Pick Your Path Summer Programming Begins August 2nd

Pick Your Path is an online career exploration and mentorship program for Indigenous youth happening from August 2nd to the 13th. Pick Your Path is a program developed by BRANCHES, with the goal to pique the interest of Indigenous students in education by offering an opportunity that gives exposure to various areas of study.

Pick Your Path! (PYP) is an online learning experience for Indigenous summer students between the ages of 16-25. BRANCHES will be providing students the opportunity to have a paid professional development and education experience from a distance. PYP students will meet weekly with an Indigenous post-secondary student mentor, with the program coordinator, and in a group setting. Additionally, students will attend online workshops and seminars led by Indigenous and non-Indigenous professionals and professors.

To learn more about BRANCHES, click here!

Sandra-Lynn Leclaire Presents “Reclaiming Haudenosaunee Archival Language Sources” in Owén:na Tweathá:rakw

On Thursday August 5th at 2pm, Sandra-Lynn Leclaire will be presenting “Reclaiming Haudenosaunee Archival Language Sources” in the panel series, Owén:na Tweathá:rakw.

Owén:na Tweathá:rakw is a panel series co-organized by ISCEI and Ionkwahronkha’onhátie’ with the goal of furthering knowledge and awareness about tools for language learning, transmission, and documentation, and identifying topics and tools to help language learners gain knowledge and skills in areas of interest in their language-learning paths.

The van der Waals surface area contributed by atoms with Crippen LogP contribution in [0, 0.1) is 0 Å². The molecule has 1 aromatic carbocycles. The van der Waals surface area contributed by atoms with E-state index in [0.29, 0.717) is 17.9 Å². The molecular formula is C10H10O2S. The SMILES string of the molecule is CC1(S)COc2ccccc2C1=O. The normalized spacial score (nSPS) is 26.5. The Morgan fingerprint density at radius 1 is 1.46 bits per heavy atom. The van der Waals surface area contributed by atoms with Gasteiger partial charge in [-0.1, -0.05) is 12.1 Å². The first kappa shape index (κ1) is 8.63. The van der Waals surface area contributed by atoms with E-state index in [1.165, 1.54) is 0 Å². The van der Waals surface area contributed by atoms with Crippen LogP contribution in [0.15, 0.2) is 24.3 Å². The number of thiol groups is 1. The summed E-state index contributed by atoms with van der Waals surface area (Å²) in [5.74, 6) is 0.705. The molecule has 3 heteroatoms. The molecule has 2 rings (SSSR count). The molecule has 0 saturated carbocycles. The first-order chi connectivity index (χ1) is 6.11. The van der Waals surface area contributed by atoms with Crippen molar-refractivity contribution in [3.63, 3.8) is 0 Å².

More on Sandra-Lynn’s talk:

An important aspect of language revitalization that is often overlooked is the use of primary sources due to a lack of collaborative efforts and sharing of knowledge between linguists, historians, archivists, and Indigenous communities. One goal of my research is to provide Haudenosaunee community members with information about what Haudenosaunee language archival sources exist and how they can gain access to them. A large focus of my work has been on the manuscripts that French Jesuit missionaries worked on in the 1600s and early 1700s. With their advanced linguistic knowledge, they created and compiled both dictionaries and grammatical sketches. The work of the Jesuits and other Europeans is often seen as controversial, but these language documents have played a formative role in language revitalization. Primary source dictionaries and grammatical sketches can help us to comprehend historical changes in both Kanien’keha history and the Kanien’keha language.

If you are a second language speaker of Kanien’keha and would like to attend this talk, please email vanessa.racine2@mcgill.ca for more information.

Blog authors are solely responsible for the content of the blogs listed in the directory. Neither the content of these blogs, nor the links to other web sites, are screened, approved, reviewed or endorsed by McGill University. The text and other material on these blogs are the opinion of the specific author and are not statements of advice, opinion, or information of McGill.